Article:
Published in the Career Moves section of The Evening Echo on Monday 14 April 2008
CSR; when I first heard it I thought it was another one of those far fetched American crime dramas. Then I discovered it was an acronym for Corporate Social Responsibility… and remained none the wiser.
So I Googled it (interesting aside: did you know that the name Google was an accidental misspelling of the word googol – the number 1 followed by 100 zeroes), and was promptly presented with 4,530,000 results on everything anyone could ever want to know about Corporate Social Responsibility.
First stop, Wikipedia, that font of online knowledge, which informed me that CSR: “is a concept whereby organizations consider the interests of society by taking responsibility for the impact of their activities on customers, suppliers, employees, shareholders, communities and the environment in all aspects of their operations. This obligation is seen to extend beyond the statutory obligation to comply with legislation and sees organizations voluntarily taking further steps to improve the quality of life for employees and their families as well as for the local community and society at large.”
When I got my breath back I read it again.
CSR then is basically a commitment by an organisation to do business in a socially responsible way… to go that extra mile, to be a good corporate citizen and to look after the people and the environment it interacts with. It’s about businesses looking outside the corporate box and acknowledging their broader responsibility to society as a whole.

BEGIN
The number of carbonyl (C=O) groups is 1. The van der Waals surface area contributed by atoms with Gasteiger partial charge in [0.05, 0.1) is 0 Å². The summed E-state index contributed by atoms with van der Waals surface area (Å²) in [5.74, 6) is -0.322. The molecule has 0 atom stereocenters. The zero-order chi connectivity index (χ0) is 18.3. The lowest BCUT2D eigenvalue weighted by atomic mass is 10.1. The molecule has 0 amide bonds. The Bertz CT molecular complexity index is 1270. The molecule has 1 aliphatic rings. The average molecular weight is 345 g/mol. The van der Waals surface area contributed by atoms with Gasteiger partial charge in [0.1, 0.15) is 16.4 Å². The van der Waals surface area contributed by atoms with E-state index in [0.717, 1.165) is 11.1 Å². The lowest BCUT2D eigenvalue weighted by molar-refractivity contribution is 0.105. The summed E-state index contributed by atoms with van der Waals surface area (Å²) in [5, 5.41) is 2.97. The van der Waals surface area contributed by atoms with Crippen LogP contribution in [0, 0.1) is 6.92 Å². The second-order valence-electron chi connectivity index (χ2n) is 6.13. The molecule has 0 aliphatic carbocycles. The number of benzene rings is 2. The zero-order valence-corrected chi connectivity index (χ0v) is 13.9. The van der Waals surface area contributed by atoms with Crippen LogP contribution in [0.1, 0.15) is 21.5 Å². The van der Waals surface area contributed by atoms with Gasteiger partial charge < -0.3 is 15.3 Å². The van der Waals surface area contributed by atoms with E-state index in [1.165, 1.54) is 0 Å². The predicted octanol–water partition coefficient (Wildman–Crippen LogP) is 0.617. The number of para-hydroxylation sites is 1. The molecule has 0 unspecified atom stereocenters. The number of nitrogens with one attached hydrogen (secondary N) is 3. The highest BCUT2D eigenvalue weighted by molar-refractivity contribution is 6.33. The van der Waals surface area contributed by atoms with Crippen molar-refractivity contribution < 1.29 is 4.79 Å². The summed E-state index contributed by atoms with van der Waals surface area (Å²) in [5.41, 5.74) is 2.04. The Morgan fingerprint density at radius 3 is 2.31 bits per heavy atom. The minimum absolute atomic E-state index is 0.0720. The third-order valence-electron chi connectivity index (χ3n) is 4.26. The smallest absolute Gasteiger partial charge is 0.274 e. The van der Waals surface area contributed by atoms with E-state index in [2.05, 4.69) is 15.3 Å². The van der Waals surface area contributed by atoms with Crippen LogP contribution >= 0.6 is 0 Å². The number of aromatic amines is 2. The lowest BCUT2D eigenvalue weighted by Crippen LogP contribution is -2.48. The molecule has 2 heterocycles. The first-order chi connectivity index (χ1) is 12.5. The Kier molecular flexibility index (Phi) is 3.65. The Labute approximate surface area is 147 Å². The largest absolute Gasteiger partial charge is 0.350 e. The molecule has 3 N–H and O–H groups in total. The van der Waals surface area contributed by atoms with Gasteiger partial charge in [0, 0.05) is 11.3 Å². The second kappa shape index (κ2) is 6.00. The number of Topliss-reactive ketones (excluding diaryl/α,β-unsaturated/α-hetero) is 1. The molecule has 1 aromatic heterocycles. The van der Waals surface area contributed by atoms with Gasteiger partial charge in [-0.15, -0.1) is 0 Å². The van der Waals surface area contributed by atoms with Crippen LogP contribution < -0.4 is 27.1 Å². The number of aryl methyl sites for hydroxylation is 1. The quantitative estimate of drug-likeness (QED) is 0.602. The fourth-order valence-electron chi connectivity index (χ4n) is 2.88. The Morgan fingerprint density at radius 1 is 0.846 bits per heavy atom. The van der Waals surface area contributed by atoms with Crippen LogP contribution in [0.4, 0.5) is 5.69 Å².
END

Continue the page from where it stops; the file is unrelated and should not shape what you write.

Which all sounds very laudable. But are businesses really doing it?
Plenty of high profile Irish organisations profess to be. That Google list I mentioned earlier contains links to comprehensive CSR Statements from the ESB, Coillte, Tesco Ireland , KPMG, Repak and others. But are they just words, or is the concept of CSR really resonating with organisations and punching through the profit-skewed view of Irish CEOs?
How many employees, for example, really and truly believe their employers are putting their best interests ahead of the corporate bottom line? Or that management would opt to go with a more costly supplier simply because they could demonstrate better environmental credentials? Would your HiPPO (Highest Paid Person in the Organisation) choose to forsake profit for the greater good? Some might answer yes, but my guess is that the vast majority would have to say no. Or at least not yet.
But that could be changing. The pressure on businesses to become more environmentally and socially responsible is growing all the time, thanks largely to the high profile of environmental issues surrounding climate change. Higher consumer and employee awareness of these issues and of how corporate entities are responding to them means that addressing them is moving out of the realm of positive spin and PR, and is fast becoming an economic imperative.
People are demanding more accountability from the companies they do business with, and the companies they choose to work for. These days if a company can’t demonstrate that its taking its social responsibilities seriously it can potentially impact the calibre of its future workforce and erode its customer base. Corporate Social Responsibility isn’t just about doing the right thing any more… it’s about staying competitive in a rapidly changing world.
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